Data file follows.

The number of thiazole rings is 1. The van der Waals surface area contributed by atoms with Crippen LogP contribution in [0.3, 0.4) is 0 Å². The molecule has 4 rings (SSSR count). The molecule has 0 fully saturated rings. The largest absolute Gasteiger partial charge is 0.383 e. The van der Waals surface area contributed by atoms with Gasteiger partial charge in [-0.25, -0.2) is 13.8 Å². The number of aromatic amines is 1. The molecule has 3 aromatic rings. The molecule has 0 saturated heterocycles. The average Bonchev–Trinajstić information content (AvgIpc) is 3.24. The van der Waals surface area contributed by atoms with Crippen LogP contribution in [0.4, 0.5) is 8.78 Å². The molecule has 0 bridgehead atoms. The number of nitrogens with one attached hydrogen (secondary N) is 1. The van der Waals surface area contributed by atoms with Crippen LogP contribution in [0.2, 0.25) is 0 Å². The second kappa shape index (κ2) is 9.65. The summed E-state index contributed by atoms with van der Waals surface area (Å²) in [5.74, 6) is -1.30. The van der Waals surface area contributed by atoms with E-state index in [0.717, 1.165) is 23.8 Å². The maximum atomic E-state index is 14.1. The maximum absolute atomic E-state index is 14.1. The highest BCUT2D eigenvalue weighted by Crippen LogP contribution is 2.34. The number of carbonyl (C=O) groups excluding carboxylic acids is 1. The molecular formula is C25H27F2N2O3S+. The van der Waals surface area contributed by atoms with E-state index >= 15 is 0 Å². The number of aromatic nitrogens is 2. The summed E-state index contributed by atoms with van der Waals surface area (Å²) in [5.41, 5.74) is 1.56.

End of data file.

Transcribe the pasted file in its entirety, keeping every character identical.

The number of thiazole rings is 1. The van der Waals surface area contributed by atoms with Crippen LogP contribution in [0.3, 0.4) is 0 Å². The molecule has 4 rings (SSSR count). The molecule has 0 fully saturated rings. The largest absolute Gasteiger partial charge is 0.383 e. The van der Waals surface area contributed by atoms with Gasteiger partial charge in [-0.25, -0.2) is 13.8 Å². The number of aromatic amines is 1. The molecule has 3 aromatic rings. The molecule has 0 saturated heterocycles. The average Bonchev–Trinajstić information content (AvgIpc) is 3.24. The van der Waals surface area contributed by atoms with Crippen LogP contribution in [0.4, 0.5) is 8.78 Å². The molecule has 0 bridgehead atoms. The number of nitrogens with one attached hydrogen (secondary N) is 1. The van der Waals surface area contributed by atoms with Crippen LogP contribution in [0.2, 0.25) is 0 Å². The second kappa shape index (κ2) is 9.65. The summed E-state index contributed by atoms with van der Waals surface area (Å²) in [5.74, 6) is -1.30. The van der Waals surface area contributed by atoms with E-state index in [0.717, 1.165) is 23.8 Å². The maximum atomic E-state index is 14.1. The maximum absolute atomic E-state index is 14.1. The highest BCUT2D eigenvalue weighted by Crippen LogP contribution is 2.34. The number of carbonyl (C=O) groups excluding carboxylic acids is 1. The molecular formula is C25H27F2N2O3S+. The van der Waals surface area contributed by atoms with E-state index >= 15 is 0 Å². The number of aromatic nitrogens is 2. The summed E-state index contributed by atoms with van der Waals surface area (Å²) in [5.41, 5.74) is 1.56.